Posts Tagged ‘Forgiveness in suicide bereavement’

“Forgive us our trespasses,” Jesus taught us to pray, “as we forgive those who trespass against us.” A reality no one could deny after my daughter’s suicide was that she had trespassed against all of us and had done so irreparably. She could never make amends for laying waste, no matter how unintentionally, to the emotional wellbeing of those who love her. It’s a simple fact.

Also factual was my Christian obligation to forgive her. Early on, I tried saying, “I forgive you” over her headstone just after listing my failings toward her and asking forgiveness. It was the correct formula for a cemetery visit but meant almost nothing. My heart wasn’t in those words; it was in the clay with Mary.

The suicide of a child wrenches out the possibility of forgiveness, at least for a time. The pain is high-caliber, mostly all a mother can feel for a long time, too grossly unjust even to think about forgiving.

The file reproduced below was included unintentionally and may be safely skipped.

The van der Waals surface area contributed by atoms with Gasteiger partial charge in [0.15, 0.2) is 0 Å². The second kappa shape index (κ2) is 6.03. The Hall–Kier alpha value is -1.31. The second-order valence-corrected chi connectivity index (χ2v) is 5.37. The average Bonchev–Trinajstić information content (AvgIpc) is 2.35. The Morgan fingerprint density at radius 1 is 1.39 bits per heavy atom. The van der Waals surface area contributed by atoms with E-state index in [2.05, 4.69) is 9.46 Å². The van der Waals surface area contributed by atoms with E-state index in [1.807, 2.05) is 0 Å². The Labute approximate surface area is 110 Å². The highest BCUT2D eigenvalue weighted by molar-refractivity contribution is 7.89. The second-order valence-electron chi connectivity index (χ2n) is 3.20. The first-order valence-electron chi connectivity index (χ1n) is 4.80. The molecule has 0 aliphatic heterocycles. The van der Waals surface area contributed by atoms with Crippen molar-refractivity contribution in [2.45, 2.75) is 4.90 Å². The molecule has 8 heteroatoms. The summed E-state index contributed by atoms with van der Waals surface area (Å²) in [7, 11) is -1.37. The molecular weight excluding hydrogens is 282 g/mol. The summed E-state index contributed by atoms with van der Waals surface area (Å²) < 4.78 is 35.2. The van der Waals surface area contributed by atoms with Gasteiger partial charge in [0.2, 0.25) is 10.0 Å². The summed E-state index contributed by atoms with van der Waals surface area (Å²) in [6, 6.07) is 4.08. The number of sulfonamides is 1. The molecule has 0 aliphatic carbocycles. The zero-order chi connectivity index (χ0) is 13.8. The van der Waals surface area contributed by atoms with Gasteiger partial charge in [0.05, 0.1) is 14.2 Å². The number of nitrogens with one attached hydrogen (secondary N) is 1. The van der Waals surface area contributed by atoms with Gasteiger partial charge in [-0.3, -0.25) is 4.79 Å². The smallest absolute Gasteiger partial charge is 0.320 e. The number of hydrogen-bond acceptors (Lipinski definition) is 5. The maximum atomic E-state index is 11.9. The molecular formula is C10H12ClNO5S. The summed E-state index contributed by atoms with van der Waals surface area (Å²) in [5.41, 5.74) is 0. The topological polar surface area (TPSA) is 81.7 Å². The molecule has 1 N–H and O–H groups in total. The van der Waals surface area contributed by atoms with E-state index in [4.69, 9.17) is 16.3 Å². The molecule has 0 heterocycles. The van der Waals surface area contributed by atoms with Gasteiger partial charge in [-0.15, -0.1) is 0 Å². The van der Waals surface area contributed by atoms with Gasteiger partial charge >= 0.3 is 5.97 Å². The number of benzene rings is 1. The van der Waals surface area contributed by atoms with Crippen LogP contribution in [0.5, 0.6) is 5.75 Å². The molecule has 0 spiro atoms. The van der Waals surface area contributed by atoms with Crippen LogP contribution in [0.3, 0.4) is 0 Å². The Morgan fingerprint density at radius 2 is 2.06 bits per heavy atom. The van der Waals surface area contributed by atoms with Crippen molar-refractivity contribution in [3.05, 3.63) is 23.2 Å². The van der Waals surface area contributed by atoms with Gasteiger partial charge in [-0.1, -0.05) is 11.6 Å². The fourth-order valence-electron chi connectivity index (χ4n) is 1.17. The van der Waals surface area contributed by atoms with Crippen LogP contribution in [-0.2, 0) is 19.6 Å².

There was another problem in my early struggle with forgiveness: why did Mary even need it? If her suicide was the result of a brain disorder and her will not truly free in “choosing” to die, why would she need forgiveness? Had she died of a brain aneurysm, for example, would I be trying to forgive her?

But over the years, I’ve experienced the substantial difference between what I know and what I feel. I know about my daughter’s diminished capacity that was not in any way her fault. Knowing has given rise to forgiveness that I think, after seventeen years, is finally in place.

At the same time, I respect my early feelings of rejection and abandonment. Those feelings were legitimate–who wouldn’t feel rejected and abandoned?–and not to be talked away.

Even so, a Benedictine sister offers these words about forgiveness that I recognize as true: “Only if there is love in us great enough to transcend deep hurt, great betrayal . . . can we possibly really forgive. Only if we can care for another enough to try to understand what drove the behavior that hurt us so, can we put our own pain down long enough to forgive. Forgive is what we do when our love is as real as our pain” (Joan D. Chittister, OSB. Called to Question: A Spiritual Memoir. Lanham, Maryland: Sheed & Ward, 2004).

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